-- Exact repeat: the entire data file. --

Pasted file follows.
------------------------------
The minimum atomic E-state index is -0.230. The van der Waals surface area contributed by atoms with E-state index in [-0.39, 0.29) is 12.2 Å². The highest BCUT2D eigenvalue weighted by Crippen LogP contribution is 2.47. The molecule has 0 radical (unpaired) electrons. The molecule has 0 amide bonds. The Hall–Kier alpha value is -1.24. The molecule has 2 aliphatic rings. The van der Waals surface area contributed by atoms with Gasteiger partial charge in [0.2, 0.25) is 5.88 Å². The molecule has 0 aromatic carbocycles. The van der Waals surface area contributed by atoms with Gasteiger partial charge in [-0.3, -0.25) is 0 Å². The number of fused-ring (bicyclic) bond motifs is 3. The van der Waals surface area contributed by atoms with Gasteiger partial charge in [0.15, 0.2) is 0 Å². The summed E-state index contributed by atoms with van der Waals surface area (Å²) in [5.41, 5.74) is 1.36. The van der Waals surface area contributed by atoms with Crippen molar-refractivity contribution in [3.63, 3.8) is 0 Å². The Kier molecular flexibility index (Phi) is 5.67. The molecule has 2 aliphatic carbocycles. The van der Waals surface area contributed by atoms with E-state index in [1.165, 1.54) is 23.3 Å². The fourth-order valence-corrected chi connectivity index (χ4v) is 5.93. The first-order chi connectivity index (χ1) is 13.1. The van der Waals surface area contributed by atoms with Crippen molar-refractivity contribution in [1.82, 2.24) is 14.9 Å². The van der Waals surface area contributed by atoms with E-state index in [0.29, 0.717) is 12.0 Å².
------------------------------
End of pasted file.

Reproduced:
The minimum atomic E-state index is -0.230. The van der Waals surface area contributed by atoms with E-state index in [-0.39, 0.29) is 12.2 Å². The highest BCUT2D eigenvalue weighted by Crippen LogP contribution is 2.47. The molecule has 0 radical (unpaired) electrons. The molecule has 0 amide bonds. The Hall–Kier alpha value is -1.24. The molecule has 2 aliphatic rings. The van der Waals surface area contributed by atoms with Gasteiger partial charge in [0.2, 0.25) is 5.88 Å². The molecule has 0 aromatic carbocycles. The van der Waals surface area contributed by atoms with Gasteiger partial charge in [-0.3, -0.25) is 0 Å². The number of fused-ring (bicyclic) bond motifs is 3. The van der Waals surface area contributed by atoms with Gasteiger partial charge in [0.15, 0.2) is 0 Å². The summed E-state index contributed by atoms with van der Waals surface area (Å²) in [5.41, 5.74) is 1.36. The van der Waals surface area contributed by atoms with Crippen molar-refractivity contribution in [3.63, 3.8) is 0 Å². The Kier molecular flexibility index (Phi) is 5.67. The molecule has 2 aliphatic carbocycles. The van der Waals surface area contributed by atoms with E-state index in [1.165, 1.54) is 23.3 Å². The fourth-order valence-corrected chi connectivity index (χ4v) is 5.93. The first-order chi connectivity index (χ1) is 13.1. The van der Waals surface area contributed by atoms with Crippen molar-refractivity contribution in [1.82, 2.24) is 14.9 Å². The van der Waals surface area contributed by atoms with E-state index in [0.29, 0.717) is 12.0 Å².